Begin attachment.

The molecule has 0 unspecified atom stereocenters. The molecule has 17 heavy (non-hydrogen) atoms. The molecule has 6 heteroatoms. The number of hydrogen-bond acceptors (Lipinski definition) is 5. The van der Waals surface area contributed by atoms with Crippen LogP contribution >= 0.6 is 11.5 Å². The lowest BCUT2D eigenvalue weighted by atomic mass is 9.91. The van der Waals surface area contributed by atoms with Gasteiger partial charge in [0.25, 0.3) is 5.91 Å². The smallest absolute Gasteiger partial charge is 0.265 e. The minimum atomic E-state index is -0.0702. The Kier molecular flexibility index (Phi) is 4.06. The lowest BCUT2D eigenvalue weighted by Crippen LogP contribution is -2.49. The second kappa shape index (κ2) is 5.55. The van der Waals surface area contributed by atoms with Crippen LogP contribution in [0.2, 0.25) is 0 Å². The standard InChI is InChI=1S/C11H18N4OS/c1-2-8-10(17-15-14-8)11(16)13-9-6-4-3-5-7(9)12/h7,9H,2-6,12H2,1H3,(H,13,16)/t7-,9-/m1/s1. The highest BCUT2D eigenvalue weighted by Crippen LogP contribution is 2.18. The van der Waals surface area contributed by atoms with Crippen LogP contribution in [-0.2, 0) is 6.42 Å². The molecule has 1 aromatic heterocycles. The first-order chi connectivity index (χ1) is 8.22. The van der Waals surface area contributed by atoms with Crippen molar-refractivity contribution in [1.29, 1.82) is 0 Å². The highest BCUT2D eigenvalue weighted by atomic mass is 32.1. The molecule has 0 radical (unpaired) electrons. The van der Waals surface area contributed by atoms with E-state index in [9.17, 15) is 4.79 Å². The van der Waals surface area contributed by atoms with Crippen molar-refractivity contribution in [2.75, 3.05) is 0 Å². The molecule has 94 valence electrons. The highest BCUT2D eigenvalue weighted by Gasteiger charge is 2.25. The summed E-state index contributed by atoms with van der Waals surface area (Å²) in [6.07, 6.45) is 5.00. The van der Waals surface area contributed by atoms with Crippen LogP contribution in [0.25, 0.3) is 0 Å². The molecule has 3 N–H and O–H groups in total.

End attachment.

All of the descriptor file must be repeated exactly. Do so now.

The molecule has 0 unspecified atom stereocenters. The molecule has 17 heavy (non-hydrogen) atoms. The molecule has 6 heteroatoms. The number of hydrogen-bond acceptors (Lipinski definition) is 5. The van der Waals surface area contributed by atoms with Crippen LogP contribution >= 0.6 is 11.5 Å². The lowest BCUT2D eigenvalue weighted by atomic mass is 9.91. The van der Waals surface area contributed by atoms with Gasteiger partial charge in [0.25, 0.3) is 5.91 Å². The smallest absolute Gasteiger partial charge is 0.265 e. The minimum atomic E-state index is -0.0702. The Kier molecular flexibility index (Phi) is 4.06. The lowest BCUT2D eigenvalue weighted by Crippen LogP contribution is -2.49. The second kappa shape index (κ2) is 5.55. The van der Waals surface area contributed by atoms with Crippen LogP contribution in [0.2, 0.25) is 0 Å². The standard InChI is InChI=1S/C11H18N4OS/c1-2-8-10(17-15-14-8)11(16)13-9-6-4-3-5-7(9)12/h7,9H,2-6,12H2,1H3,(H,13,16)/t7-,9-/m1/s1. The highest BCUT2D eigenvalue weighted by Crippen LogP contribution is 2.18. The van der Waals surface area contributed by atoms with Crippen LogP contribution in [-0.2, 0) is 6.42 Å². The molecule has 1 aromatic heterocycles. The first-order chi connectivity index (χ1) is 8.22. The van der Waals surface area contributed by atoms with Crippen molar-refractivity contribution in [1.29, 1.82) is 0 Å². The highest BCUT2D eigenvalue weighted by atomic mass is 32.1. The molecule has 0 radical (unpaired) electrons. The van der Waals surface area contributed by atoms with E-state index in [9.17, 15) is 4.79 Å². The van der Waals surface area contributed by atoms with Crippen molar-refractivity contribution in [2.75, 3.05) is 0 Å². The molecule has 94 valence electrons. The highest BCUT2D eigenvalue weighted by Gasteiger charge is 2.25. The summed E-state index contributed by atoms with van der Waals surface area (Å²) in [6.07, 6.45) is 5.00. The van der Waals surface area contributed by atoms with Crippen LogP contribution in [0.25, 0.3) is 0 Å². The molecule has 3 N–H and O–H groups in total.